The first art museum west of the Mississippi River is getting a new name and a new, state-of-the-art building designed by one of the world’s premier architects, thanks to a $5 million gift from one of Missouri’s most distinguished families, Chancellor Mark S. Wrighton announced today.
On Wednesday, April 14, Washington University in St. Louis will break ground on the Mildred Lane Kemper Art Museum, formerly the Washington University Gallery of Art. The 65,000-square-foot limestone-clad structure — dedicated in honor of the late Mildred Lane Kemper — is one of two new buildings designed by Pritzker Prize-winning architect Fumihiko Maki as part of the $56.8 million Sam Fox Arts Center.
Maki, who taught at Washington University’s School of Architecture from 1956 to 1963, was recently selected to design the new United Nations building in New York and to work on one of five office towers at the former World Trade Center site. The Sam Fox Arts Center is only his third project to break ground in the United States.
“This is truly a dramatic moment,” Wrighton said. “The Washington University art collection is among the finest in the nation and is a major resource for students, faculty and the general public. Mr. Maki has designed a world-class facility that will enable us, for the first time in a century, to place works from that collection on permanent, year-round display. We are deeply indebted to the Kemper family, both for their leadership and for their dedication to the arts in St. Louis.”
The $5 million gift includes $1 million from Mildred’s husband, James M. Kemper Jr., chairman emeritus of Commerce Bancshares Inc.; and $1 million from their son, David W. Kemper, chairman, president and chief executive officer of Commerce Bancshares and vice chairman of Washington University’s Board of Trustees, and his wife, Dotty Kemper. An additional $3 million is provided by the William T. Kemper Foundation, which was established in 1989 after the death of James’ uncle, William T. Kemper.
Mildred Lane Kemper graduated from Wellesley College and was a lifelong resident of Kansas City, Mo. She was a trustee of Wellesley College for many years and had a lifelong interest in higher education. The Mildred Lane Kemper Chair in Art History at Wellesley is currently held by Lilian Armstrong.
“Our family and foundation are delighted to honor my mother by naming the new art museum at Washington University,” David Kemper said. “She would be very pleased that this beautiful building will be both a place to display great art and a gathering spot for the University and the St. Louis community.”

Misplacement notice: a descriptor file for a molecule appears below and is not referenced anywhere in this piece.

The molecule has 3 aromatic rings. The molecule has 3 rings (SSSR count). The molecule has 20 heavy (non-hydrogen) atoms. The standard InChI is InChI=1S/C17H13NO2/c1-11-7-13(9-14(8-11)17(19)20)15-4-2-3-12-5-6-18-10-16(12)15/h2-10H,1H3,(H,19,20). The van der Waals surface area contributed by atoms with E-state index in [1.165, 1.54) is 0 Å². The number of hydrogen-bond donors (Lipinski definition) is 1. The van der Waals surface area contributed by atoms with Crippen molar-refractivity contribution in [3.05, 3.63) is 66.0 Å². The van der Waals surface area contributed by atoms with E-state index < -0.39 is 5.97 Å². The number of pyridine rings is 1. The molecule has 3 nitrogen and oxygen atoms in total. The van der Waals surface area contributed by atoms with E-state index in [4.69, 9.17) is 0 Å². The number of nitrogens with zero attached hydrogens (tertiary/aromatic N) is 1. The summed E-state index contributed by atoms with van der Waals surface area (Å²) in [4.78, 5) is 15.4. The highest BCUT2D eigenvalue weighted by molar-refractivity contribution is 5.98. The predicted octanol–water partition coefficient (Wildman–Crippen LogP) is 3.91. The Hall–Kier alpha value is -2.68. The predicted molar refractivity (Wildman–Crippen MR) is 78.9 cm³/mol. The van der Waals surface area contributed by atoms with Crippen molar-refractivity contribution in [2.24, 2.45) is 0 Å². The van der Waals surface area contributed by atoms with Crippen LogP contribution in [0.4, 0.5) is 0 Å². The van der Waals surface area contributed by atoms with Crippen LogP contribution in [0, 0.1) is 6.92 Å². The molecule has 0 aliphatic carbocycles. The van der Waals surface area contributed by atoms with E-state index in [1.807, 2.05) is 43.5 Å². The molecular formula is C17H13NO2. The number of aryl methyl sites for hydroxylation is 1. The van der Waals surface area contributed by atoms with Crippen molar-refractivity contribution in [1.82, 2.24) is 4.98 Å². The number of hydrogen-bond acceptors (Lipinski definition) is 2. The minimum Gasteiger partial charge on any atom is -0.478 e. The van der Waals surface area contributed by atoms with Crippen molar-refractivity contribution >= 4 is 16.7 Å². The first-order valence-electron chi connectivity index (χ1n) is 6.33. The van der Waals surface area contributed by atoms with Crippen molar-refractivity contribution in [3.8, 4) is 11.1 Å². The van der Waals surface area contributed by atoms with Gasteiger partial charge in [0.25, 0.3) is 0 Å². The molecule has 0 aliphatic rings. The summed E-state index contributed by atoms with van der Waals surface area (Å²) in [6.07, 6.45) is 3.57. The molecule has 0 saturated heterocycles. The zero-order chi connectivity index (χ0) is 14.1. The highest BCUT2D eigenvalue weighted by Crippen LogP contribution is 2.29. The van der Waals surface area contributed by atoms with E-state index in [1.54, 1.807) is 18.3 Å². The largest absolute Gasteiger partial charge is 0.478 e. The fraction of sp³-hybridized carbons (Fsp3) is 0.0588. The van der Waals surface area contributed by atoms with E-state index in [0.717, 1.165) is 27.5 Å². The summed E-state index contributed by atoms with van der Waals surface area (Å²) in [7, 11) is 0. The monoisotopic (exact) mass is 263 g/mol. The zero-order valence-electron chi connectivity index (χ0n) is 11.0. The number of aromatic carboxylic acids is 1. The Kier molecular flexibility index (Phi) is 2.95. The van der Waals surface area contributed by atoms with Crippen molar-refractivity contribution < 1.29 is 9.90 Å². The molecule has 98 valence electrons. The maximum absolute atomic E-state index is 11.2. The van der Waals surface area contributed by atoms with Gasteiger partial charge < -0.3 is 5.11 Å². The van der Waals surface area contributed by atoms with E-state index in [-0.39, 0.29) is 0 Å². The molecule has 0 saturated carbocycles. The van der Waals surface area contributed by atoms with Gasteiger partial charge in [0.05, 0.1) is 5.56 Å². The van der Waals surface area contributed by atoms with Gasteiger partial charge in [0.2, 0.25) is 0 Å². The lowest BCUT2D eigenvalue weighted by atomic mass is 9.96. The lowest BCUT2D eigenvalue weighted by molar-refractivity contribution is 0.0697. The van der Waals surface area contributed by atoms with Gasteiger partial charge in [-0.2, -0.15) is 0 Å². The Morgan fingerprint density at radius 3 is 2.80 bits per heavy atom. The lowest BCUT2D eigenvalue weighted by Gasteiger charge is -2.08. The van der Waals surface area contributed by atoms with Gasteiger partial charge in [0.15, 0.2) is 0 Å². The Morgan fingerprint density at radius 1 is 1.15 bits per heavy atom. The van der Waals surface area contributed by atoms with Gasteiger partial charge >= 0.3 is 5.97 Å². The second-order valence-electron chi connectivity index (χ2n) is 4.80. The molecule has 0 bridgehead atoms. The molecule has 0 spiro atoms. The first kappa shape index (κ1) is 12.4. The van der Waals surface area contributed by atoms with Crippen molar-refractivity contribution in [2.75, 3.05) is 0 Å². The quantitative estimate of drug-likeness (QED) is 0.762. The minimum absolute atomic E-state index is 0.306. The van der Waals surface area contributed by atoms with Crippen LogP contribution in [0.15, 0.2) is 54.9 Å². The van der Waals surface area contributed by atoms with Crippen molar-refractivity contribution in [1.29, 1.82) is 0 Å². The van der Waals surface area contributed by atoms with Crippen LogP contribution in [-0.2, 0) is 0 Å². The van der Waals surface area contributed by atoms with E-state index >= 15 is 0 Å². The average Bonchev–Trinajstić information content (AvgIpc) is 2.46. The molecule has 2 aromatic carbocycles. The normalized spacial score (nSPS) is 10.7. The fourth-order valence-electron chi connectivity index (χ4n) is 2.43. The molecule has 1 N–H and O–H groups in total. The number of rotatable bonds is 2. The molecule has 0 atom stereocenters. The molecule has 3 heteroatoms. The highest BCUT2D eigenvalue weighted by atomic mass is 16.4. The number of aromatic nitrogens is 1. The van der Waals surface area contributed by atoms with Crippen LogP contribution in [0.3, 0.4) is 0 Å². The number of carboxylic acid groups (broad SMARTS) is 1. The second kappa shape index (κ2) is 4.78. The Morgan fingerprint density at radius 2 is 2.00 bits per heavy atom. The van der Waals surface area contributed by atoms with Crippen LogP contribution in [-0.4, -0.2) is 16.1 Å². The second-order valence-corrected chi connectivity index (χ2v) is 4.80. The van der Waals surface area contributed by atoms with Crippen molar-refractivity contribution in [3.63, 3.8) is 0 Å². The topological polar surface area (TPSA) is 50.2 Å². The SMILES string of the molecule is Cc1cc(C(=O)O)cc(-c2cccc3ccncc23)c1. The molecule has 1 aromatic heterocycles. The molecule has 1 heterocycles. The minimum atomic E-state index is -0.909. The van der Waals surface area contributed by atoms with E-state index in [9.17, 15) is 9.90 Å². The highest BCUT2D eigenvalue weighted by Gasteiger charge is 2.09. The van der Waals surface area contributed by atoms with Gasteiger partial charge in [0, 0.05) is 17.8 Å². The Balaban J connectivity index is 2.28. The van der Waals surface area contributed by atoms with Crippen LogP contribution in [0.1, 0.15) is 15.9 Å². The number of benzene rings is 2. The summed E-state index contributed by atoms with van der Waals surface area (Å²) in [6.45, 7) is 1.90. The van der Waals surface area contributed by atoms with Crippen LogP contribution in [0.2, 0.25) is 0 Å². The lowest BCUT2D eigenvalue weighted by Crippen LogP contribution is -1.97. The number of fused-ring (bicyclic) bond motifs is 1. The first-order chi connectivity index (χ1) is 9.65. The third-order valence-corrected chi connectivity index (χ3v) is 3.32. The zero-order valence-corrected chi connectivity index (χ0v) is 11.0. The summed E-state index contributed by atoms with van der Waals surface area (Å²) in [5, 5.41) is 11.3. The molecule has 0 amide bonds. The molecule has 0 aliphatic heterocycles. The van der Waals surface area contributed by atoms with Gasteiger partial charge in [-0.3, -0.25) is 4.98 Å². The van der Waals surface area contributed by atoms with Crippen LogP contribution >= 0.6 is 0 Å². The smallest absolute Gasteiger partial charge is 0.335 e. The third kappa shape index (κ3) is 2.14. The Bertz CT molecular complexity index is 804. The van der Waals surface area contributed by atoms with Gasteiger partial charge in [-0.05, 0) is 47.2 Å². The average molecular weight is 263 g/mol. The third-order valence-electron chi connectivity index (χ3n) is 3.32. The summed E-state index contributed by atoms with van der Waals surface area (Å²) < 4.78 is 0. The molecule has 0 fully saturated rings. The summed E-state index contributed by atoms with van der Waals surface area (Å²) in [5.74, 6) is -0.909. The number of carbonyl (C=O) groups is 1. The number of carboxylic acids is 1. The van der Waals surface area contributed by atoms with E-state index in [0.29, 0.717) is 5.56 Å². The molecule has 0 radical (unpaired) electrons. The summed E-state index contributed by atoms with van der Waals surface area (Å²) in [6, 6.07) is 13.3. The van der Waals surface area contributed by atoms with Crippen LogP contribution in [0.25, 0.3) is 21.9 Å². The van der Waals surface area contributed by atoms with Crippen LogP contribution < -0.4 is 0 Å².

The Mildred Lane Kemper Art Museum is centerpiece of the five-building Sam Fox Arts Center, which also includes Steinberg Hall, Maki’s first commission and current home to the Gallery of Art; Bixby and Givens halls, the recently renovated, Beaux Arts-era homes to the schools of Art and Architecture, respectively; and the new, Maki-designed Earl E. and Myrtle E. Walker Hall, 38,000-square-foot studio facility replacing the School of Art’s off-campus Lewis Center.
The Kemper Art Museum will house more than 10,000 square feet of exhibition space, as well as offices and storage facilities. The building also includes an outdoor sculpture garden; a gallery for use by faculty and students; the 3,000-square-foot Newman Money Museum; offices and classrooms for the Department of Art History & Archaeology in Arts & Sciences; and the 13,000-square-foot Kenneth and Nancy Kranzberg Information Center.
“We are literally transforming the traditional approach to studying the visual arts,” noted Mark S. Weil, Ph.D., the E. Desmond Lee Professor for Collaboration in the Arts and director of both the Kemper Art Museum and the Sam Fox Arts Center. “For the first time in our history, students and faculty from across the university’s visual arts and design programs will be able to work alongside one another in a single, central location.”
Construction of both the Kemper Art Museum and Walker Hall will begin immediately following Commencement, which takes place May 21, and is scheduled to last 18-24 months. New facilities will open in spring 2006. To date, the university has accumulated resources totaling $53.4 million in gifts, commitments and allocations, leaving $3.4 million to be raised.
The Washington University art collection was founded in 1881 as part of the St. Louis School and Museum of Fine Arts. Beginning in 1906, the collection was housed largely at the Saint Louis Art Museum, but returned to campus with the opening of Steinberg Hall in 1960.
Today, the collection encompasses some 3,000 objects. The strongest areas are in 19th- and 20th- century European and American art, including a substantial modern collection built in the mid-1940s by famed art historian H.W. Janson. Other major holdings include two Egyptian mummies, several Greek vases and the Wulfing Collection of approximately 14,000 Greek, Roman and Byzantine coins, as well as a large number of prints, drawings and photographs.
The William T. Kemper Foundation is dedicated to continuing William Kemper’s lifelong interest in improving the human condition and quality of life. The foundation supports Midwest communities and concentrates on initiatives in education, health and human services, civic improvements and the arts.